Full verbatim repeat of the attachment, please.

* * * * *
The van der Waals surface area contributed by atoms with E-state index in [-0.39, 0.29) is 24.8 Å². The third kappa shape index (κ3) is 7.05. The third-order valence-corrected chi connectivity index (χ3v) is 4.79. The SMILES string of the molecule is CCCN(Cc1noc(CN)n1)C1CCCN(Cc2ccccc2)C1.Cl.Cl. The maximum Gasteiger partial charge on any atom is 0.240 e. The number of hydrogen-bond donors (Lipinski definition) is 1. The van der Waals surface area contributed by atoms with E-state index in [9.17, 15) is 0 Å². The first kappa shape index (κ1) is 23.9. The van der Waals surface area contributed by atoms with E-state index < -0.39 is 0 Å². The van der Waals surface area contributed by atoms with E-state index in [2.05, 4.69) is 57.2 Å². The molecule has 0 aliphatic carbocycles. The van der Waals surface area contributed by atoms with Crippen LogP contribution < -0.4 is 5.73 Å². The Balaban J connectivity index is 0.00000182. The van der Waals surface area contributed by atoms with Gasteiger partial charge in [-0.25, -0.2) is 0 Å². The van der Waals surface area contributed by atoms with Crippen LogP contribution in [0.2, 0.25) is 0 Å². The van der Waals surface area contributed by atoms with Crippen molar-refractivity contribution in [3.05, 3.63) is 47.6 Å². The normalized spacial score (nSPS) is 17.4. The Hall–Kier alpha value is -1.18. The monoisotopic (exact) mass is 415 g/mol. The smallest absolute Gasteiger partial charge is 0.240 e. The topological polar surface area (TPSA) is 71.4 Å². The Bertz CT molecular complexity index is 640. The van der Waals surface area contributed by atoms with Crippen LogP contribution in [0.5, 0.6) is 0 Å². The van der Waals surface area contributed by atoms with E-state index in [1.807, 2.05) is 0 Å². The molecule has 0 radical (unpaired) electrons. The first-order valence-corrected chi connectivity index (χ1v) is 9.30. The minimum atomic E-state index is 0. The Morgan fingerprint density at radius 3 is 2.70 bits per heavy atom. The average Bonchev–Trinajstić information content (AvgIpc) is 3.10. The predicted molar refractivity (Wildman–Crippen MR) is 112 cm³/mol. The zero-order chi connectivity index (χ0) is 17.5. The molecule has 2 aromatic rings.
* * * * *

The van der Waals surface area contributed by atoms with E-state index in [-0.39, 0.29) is 24.8 Å². The third kappa shape index (κ3) is 7.05. The third-order valence-corrected chi connectivity index (χ3v) is 4.79. The SMILES string of the molecule is CCCN(Cc1noc(CN)n1)C1CCCN(Cc2ccccc2)C1.Cl.Cl. The maximum Gasteiger partial charge on any atom is 0.240 e. The number of hydrogen-bond donors (Lipinski definition) is 1. The van der Waals surface area contributed by atoms with E-state index in [9.17, 15) is 0 Å². The first kappa shape index (κ1) is 23.9. The van der Waals surface area contributed by atoms with E-state index < -0.39 is 0 Å². The van der Waals surface area contributed by atoms with E-state index in [2.05, 4.69) is 57.2 Å². The molecule has 0 aliphatic carbocycles. The van der Waals surface area contributed by atoms with Crippen LogP contribution < -0.4 is 5.73 Å². The Balaban J connectivity index is 0.00000182. The van der Waals surface area contributed by atoms with Gasteiger partial charge in [-0.25, -0.2) is 0 Å². The van der Waals surface area contributed by atoms with Crippen LogP contribution in [0.2, 0.25) is 0 Å². The van der Waals surface area contributed by atoms with Crippen molar-refractivity contribution in [3.05, 3.63) is 47.6 Å². The normalized spacial score (nSPS) is 17.4. The Hall–Kier alpha value is -1.18. The monoisotopic (exact) mass is 415 g/mol. The smallest absolute Gasteiger partial charge is 0.240 e. The topological polar surface area (TPSA) is 71.4 Å². The Bertz CT molecular complexity index is 640. The van der Waals surface area contributed by atoms with Crippen LogP contribution in [0.5, 0.6) is 0 Å². The van der Waals surface area contributed by atoms with E-state index in [1.807, 2.05) is 0 Å². The molecule has 0 radical (unpaired) electrons. The first-order valence-corrected chi connectivity index (χ1v) is 9.30. The minimum atomic E-state index is 0. The Morgan fingerprint density at radius 3 is 2.70 bits per heavy atom. The average Bonchev–Trinajstić information content (AvgIpc) is 3.10. The predicted molar refractivity (Wildman–Crippen MR) is 112 cm³/mol. The zero-order chi connectivity index (χ0) is 17.5. The molecule has 2 aromatic rings.